In recent years, the Ohio State-Michigan State matchup has been one of prestige, the kind of game that plays in primetime on national television and evokes both pride and pain for fans of both teams. Braxton Miller, not Carlos Hyde, on fourth-and-short. J.T. Barrett’s coming-out party. Oh sweet Jesus why aren’t they feeding Zeke. You know, things of that nature.
But if you’ve followed college football even a little bit this season, you’re probably aware of a good many things. One of those things is that the Ohio State-Michigan State game this weekend will almost certainly be lopsided, and it will almost certainly not hinge upon the defensive performance of a single player. The Buckeyes are 9-1, with playoff hopes still burgeoning; the Spartans are 3-7, with losses to (among others) Wisconsin, Indiana, Northwestern, and Maryland. Ohio State beat all four of those teams already, including a 62-3 shellacking of Maryland that showed the full extent of the Buckeye Death Star’s power.
All of this is to say that this profile is not one of the man who is going to single-handedly clinch victory for Ohio State on Saturday. But it does offer us a look at one of the only marquee positional matchups we might see in East Lansing this weekend.
Name: Marshon Lattimore
Weight: 192 lbs.
Line: 26.5 tackles, 4 interceptions, 9 passes broken up
Marshon Lattimore has been one of the most consistently effective playmakers on Ohio State’s defense in 2016. He’s a fast, physical corner with excellent coverage skills and a nose for getting his hands on the ball. As my colleague Ian Hartitz has pointed out:
We often see questionable pass interference calls down the field because the cornerback never attempted to make a play on the ball. Fortunately for Ohio State, their entire secondary thinks any pass thrown in their general proximity is theirs, so refs have allowed them to be more physical at the point of the catch since they’re often going for the ball. Few in the country have done this better than Lattimore this season.
Given his physicality and his ability to break passes up with the best of them, Lattimore’s skill set is an invaluable one. That’s good news for the Buckeyes, because this weekend’s opponent features at least one pass-catcher who can make defenses pay for their mistakes.
It’s been an ugly season for Michigan State as a whole, but senior wide receiver R.J. Shelton hasn’t suffered much. He’s put together a tidy stat line, racking up five touchdowns on 47 catches, good for 710 yards overall. His catch rate is 67.1% (about one point better than Noah Brown’s); his success rate, meanwhile, is an even 50%. (Success is here defined as gaining 50% of needed yardage on 1st down, 70% on 2nd down, and 100% on 3rd and 4th downs.)
That’s a good numerical profile for a player who’s dealing with a program in chaos and a stable of injured and ineffective QBs who have rotated all season. Shelton’s been the offense’s most reliable contributor, a mover-of-chains who’s good for the occasional explosive downfield play. If recent history is any indicator, the Buckeyes might struggle to keep the ball out of his hands, especially on first-half drives.
One other name to know: tight end Josiah Price. Price has hauled in 30 of his 38 targets this season, scoring touchdowns on five of those plays. His success rate is also higher than Shelton’s (though his targets aren’t comparable, as Shelton’s seen 70). If you can bring yourself to relive the Penn State game or the Wisconsin game, you’ll recall that the Buckeyes struggled mightily to contain tight ends leaking out into the second level for solid yardage. Containing Price will fall more on the Buckeye linebackers and safeties than on Lattimore, but it’s a threat that bears watching.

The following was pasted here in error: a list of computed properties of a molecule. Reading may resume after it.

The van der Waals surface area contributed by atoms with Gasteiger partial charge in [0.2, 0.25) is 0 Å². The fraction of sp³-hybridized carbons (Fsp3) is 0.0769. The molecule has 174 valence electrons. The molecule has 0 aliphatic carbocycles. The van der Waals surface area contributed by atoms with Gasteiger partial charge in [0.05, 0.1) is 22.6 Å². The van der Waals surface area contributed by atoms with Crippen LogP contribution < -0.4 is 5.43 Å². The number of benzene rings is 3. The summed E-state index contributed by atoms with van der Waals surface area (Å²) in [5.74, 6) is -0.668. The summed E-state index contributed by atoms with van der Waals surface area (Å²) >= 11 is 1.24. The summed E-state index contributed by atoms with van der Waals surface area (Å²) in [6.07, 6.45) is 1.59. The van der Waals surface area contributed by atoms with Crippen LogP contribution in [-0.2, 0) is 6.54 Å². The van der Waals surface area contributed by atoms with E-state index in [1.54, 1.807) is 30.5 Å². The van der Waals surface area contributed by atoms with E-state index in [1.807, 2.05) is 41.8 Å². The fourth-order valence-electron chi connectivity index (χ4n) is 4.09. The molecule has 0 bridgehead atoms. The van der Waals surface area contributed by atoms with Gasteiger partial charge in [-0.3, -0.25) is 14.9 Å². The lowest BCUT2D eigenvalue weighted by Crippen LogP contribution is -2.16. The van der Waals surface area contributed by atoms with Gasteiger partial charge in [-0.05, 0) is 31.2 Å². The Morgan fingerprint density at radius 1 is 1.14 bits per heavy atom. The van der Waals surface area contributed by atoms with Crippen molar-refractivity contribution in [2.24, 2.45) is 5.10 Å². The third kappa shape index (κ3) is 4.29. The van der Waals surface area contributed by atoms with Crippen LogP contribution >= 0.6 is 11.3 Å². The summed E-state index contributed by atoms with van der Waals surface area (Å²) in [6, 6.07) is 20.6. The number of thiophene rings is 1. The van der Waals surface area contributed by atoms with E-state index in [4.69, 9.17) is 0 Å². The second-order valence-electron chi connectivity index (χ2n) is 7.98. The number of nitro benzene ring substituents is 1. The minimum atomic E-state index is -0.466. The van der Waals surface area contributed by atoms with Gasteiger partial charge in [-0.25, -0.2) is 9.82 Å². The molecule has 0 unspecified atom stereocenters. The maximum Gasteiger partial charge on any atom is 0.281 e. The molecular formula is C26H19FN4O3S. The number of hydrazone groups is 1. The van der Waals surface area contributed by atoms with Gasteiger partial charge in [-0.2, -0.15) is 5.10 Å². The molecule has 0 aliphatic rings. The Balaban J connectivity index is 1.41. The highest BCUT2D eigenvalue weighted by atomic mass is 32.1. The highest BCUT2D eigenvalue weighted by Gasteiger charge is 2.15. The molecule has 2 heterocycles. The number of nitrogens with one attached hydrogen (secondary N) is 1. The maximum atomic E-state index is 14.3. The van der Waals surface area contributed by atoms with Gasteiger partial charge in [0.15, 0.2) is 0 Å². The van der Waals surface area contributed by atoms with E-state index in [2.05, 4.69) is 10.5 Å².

What to watch for
It’s hard to find an awful lot of fault with the total body of work of Ohio State’s pass defense this season. One thing that does stand out is that the Buckeyes get measurably worse on 3rd downs: dropping from 6th and 2nd nationally on 1st and 2nd downs, respectively, to 25th on 3rd down. That lines up with one of the only other troubling statistics to be found on the Buckeyes’ résumé: their No. 105 national ranking in explosive pass plays allowed. Greg Schiano’s pass defense bends and bends and almost never breaks, but on the rare occasions that it does, it does so in the oh-my-god-the-dam-ruptured-and-the-whole-town-is-drowning kind of way.
Still, there’s obviously a lot to love about the Buckeye secondary, and Lattimore in particular. Look at how beautifully and precisely he gets up to defend what would’ve been another of those explosive downfield pass plays against Penn State here:
Like we’ve said, Lattimore’s ball skills are great; if he ends up without safety help over the top against Shelton (or No. 2 wideout Donnie Corley), you’ve got to like his odds to make a play on it.
You shouldn’t sleep on Lattimore and the other members of the Buckeye secondary when it comes to run support, either. Their superior speed allows them the chance to adjust quickly defend the pass or the run, whether they’re in their preferred press-quarters scheme or otherwise. At the bottom of the video box, you’ll see Lattimore a step behind DE Sam Hubbard, in perfect position to make a play on the ball should the running back escape. (As it happened, LB Chris Worley—no slouch himself—didn’t need any help to wreck the play in the backfield.)
Run or pass, Marshon Lattimore is becoming a force to be reckoned with in college football. The Buckeyes need to take care of business for the next two weeks to have a prayer at the college football playoff. If they get there, Lattimore will be no small part of the reason why.